Science-Fiction


Blade Runner 2049


MPAA Rating:
R
Genre:
Science-Fiction
Runtime:
163 mins
Stars:
Ryan Gosling, Harrison Ford, Ana de Armas, Robin Wright, Jared Leto
Director:
Denis Villeneuve
Producer:
Broderick Johnson, Andrew A. Kosove, Cynthia Sikes, Bud Yorkin

Content at a Glance

2
Sex

Sex

Approved: 0-2 in any category

 

0:
none
1:
on-screen acts of romance
2:
infidelity; implied pre-marital sex or secondary lead characters with consequences
3:
inappropriate sexual relations without consequences
4-5:
graphic sexual activity is heard and/or seen
×
4
Language

Sex

Approved: 0-2 in any category

 

0:
none
1:
on-screen acts of romance
2:
infidelity; implied pre-marital sex or secondary lead characters with consequences
3:
inappropriate sexual relations without consequences
4-5:
graphic sexual activity is heard and/or seen
×
4
Violence

Violence

Approved: 0-2 in any category

 

0:
none
1:
on-screen acts of romance
2:
infidelity; implied pre-marital sex or secondary lead characters with consequences inappropriate sexual relations without consequences
4-5:
graphic sexual activity is heard and/or seen
×
1
Drugs

Drugs

Approved: 0-2 in any category

 

0:
none
1:
occasional drinking by secondary characters (i.e., man in bar)
2:
historically accurate use of alcohol and tobacco products
3:
continuous drinking and drug use common throughout
4-5:
drug/alcohol used many times by main character(s) shown in a positive light
×
4
Nudity

Nudity

Approved: 0-2 in any category

 

0:
none
1:
baby’s behind; shirtless men, low cut shirts, short skirts seen occasionally on women
2:
rear nudity that is not suggestive such as skinny dipping from a distance; cleavage
3:
sexually suggestive and revealing clothing or underwear is common throughout
4-5:
frontal nudity
×
0

Other

Approved: 0-2 in any category

 

Lead characters that exhibit disrespect for authority, lying, cheating, stealing, illegal activity, witchcraft or sorcery

0:
none
1:
mild-moderate with consequences
2:
moderate poor behavior
3:
moderate-heavy behavior with no consequences
4-5:
extreme portrayals, condoned or excused
×

Sex


implied premarital sex between characters; brief depictions of prostitution

Language


use of periodic f-bombs; slang words for male genitalia

Violence


graphic violence: fight scenes, shoot-outs, knives, heads smashed; brutal killings as an occupation

Drugs


occasional drinking between pairs of characters

Nudity


non-graphic view of a man's naked torso; male and female frontal nudity; statues portraying nudity; video projections displaying nudity

Other


No Information


Trailer



Synopsis

A young blade runner's discovery of a long-buried secret leads him to track down former blade runner Rick Deckard, who's been missing for 30 years.


Movie Message

True to form, the otherworldliness of Dennis Villeneuve’s (Arrival, Sicario) and Ridley Scott’s neo-noir sequel Blade Runner 2049 pays homage to the original 1982 cult-classic blockbuster Blade Runner, as the visual and audio experience is even more evocative, invasive, and unsettling than the first, serving to purposefully draw the viewer into the action around the destitute, claustrophobic reality of the dystopic narrative, where man is the supreme representation of miraculous conceptions in comparison to machines. AI robots once again highlight what is outstanding about being an autonomous creature/creator with a spiritual component and a conscience - ones who are capable of love. Ryan Gosling does not waver in this, but pulls off a fresh and slightly vulnerable performance, balanced with being tough as nails by stepping up to the plate as K., a blade runner who is also the latest version of a replicant, more obedient than the Nexus 6 models from the original film, whom he is tasked with “retiring.” K. subsequently makes a discovery that alters the course of the film and brings back the original blade runner, Deckard, played reminiscently by Harrison Ford.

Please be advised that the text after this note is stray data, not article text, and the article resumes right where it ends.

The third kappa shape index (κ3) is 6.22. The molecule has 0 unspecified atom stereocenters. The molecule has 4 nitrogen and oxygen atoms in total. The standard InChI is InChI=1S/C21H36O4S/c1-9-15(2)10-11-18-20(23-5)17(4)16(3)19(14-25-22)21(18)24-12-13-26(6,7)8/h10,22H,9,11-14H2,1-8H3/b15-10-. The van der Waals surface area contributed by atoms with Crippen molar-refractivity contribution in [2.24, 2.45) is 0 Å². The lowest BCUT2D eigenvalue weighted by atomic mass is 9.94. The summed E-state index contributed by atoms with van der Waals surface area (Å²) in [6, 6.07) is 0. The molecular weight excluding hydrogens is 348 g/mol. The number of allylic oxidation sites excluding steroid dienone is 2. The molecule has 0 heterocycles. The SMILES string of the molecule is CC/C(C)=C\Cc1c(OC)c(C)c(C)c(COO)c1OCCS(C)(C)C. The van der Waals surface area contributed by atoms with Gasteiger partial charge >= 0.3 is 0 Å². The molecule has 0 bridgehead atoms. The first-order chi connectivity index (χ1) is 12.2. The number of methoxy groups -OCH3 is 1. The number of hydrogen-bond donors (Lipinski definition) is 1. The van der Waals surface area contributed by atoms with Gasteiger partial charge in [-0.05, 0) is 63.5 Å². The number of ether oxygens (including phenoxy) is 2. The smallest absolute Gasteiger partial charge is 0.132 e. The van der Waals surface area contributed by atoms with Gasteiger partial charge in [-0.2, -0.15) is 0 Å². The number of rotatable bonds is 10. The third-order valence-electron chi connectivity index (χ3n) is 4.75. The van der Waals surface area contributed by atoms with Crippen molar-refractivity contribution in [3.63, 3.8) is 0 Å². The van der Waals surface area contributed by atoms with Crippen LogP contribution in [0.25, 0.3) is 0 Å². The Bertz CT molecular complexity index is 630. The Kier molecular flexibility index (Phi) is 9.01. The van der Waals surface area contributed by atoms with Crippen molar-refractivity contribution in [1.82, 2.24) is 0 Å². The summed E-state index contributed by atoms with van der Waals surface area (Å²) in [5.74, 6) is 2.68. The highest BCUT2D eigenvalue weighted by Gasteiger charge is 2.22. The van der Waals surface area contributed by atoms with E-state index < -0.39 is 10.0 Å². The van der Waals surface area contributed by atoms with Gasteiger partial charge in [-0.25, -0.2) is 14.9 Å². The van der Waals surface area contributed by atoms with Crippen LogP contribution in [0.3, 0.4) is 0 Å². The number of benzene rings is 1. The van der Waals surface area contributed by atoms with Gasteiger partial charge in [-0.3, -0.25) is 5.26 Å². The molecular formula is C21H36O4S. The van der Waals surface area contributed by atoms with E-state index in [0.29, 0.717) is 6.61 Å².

In keeping with the earlier existential questions Deckard was forced to grapple with, 2049 runs with the idea of personhood through the ability to construct real memories based on experiences. Thus, the narrative is constantly questioning what is true and what is not in its attempt to validate humanity. K’s girlfriend is not even a replicant, but exists one step further, as a hologram. She is no more than an idea and an illusion, but her lack of physical presence makes her no less important to him, recalling that something does exist beyond the concrete. Jared Leto, outfitted to appear like Jesus, plays the AI leader and producer of a race of replicants who is fascinated with Deckard for his ability to “create” in a way that the machines cannot. On the contrary, humans are not programmed by their creator, but are distinct, imperfect, free, and unique, possessing abilities that are metaphysical.


In the end, with all the accomplishments of the replicants, one of the few humans in the film is still responsible for the very existence of these machines, as “she” is the memory-maker who gives them an identity. As bleak and dark as this movie appears, there is hope in the idea that not all we have created is bad, and in fact perhaps our very science, though possessing great potential for evil, is the thing that can lead us into a restorative relationship with our maker, after all. It is here that Gosling delivers best as the surprisingly Christ-like archetype who is able to reconcile man to creator through restoration and sacrifice.


This film will not be awarded the Dove-Approved Seal due to the use of profanity in the form of a few F-bombs, as well as graphic violence, resulting in murder, and frequent nudity. However, this movie is an aesthetic masterpiece and advances a narrative that is thought provoking and ultimately redemptive.

© The Dove Foundation – All Rights Reserved.




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